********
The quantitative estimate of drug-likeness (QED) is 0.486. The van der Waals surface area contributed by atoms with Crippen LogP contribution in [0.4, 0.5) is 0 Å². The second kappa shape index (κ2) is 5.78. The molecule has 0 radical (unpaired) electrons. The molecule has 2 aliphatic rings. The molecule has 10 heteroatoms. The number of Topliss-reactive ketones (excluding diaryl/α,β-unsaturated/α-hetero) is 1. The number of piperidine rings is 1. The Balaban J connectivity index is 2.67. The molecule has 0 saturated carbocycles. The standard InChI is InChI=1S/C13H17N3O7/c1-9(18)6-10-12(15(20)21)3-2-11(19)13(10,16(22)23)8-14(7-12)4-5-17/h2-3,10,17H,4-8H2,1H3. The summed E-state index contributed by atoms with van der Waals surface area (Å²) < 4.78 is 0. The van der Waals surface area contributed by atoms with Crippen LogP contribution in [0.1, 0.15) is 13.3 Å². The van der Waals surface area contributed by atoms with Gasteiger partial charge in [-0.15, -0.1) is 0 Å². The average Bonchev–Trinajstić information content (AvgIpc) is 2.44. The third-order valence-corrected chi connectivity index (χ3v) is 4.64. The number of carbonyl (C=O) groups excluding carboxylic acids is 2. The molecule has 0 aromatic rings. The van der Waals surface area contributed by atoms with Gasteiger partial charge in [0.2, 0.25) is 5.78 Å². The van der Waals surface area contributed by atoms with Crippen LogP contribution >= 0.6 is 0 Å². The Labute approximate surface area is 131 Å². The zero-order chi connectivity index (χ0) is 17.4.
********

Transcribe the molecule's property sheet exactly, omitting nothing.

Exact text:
The quantitative estimate of drug-likeness (QED) is 0.486. The van der Waals surface area contributed by atoms with Crippen LogP contribution in [0.4, 0.5) is 0 Å². The second kappa shape index (κ2) is 5.78. The molecule has 0 radical (unpaired) electrons. The molecule has 2 aliphatic rings. The molecule has 10 heteroatoms. The number of Topliss-reactive ketones (excluding diaryl/α,β-unsaturated/α-hetero) is 1. The number of piperidine rings is 1. The Balaban J connectivity index is 2.67. The molecule has 0 saturated carbocycles. The standard InChI is InChI=1S/C13H17N3O7/c1-9(18)6-10-12(15(20)21)3-2-11(19)13(10,16(22)23)8-14(7-12)4-5-17/h2-3,10,17H,4-8H2,1H3. The summed E-state index contributed by atoms with van der Waals surface area (Å²) < 4.78 is 0. The van der Waals surface area contributed by atoms with Crippen LogP contribution in [0.1, 0.15) is 13.3 Å². The van der Waals surface area contributed by atoms with Gasteiger partial charge in [-0.15, -0.1) is 0 Å². The average Bonchev–Trinajstić information content (AvgIpc) is 2.44. The third-order valence-corrected chi connectivity index (χ3v) is 4.64. The number of carbonyl (C=O) groups excluding carboxylic acids is 2. The molecule has 0 aromatic rings. The van der Waals surface area contributed by atoms with Gasteiger partial charge in [0.2, 0.25) is 5.78 Å². The van der Waals surface area contributed by atoms with Crippen LogP contribution >= 0.6 is 0 Å². The Labute approximate surface area is 131 Å². The zero-order chi connectivity index (χ0) is 17.4.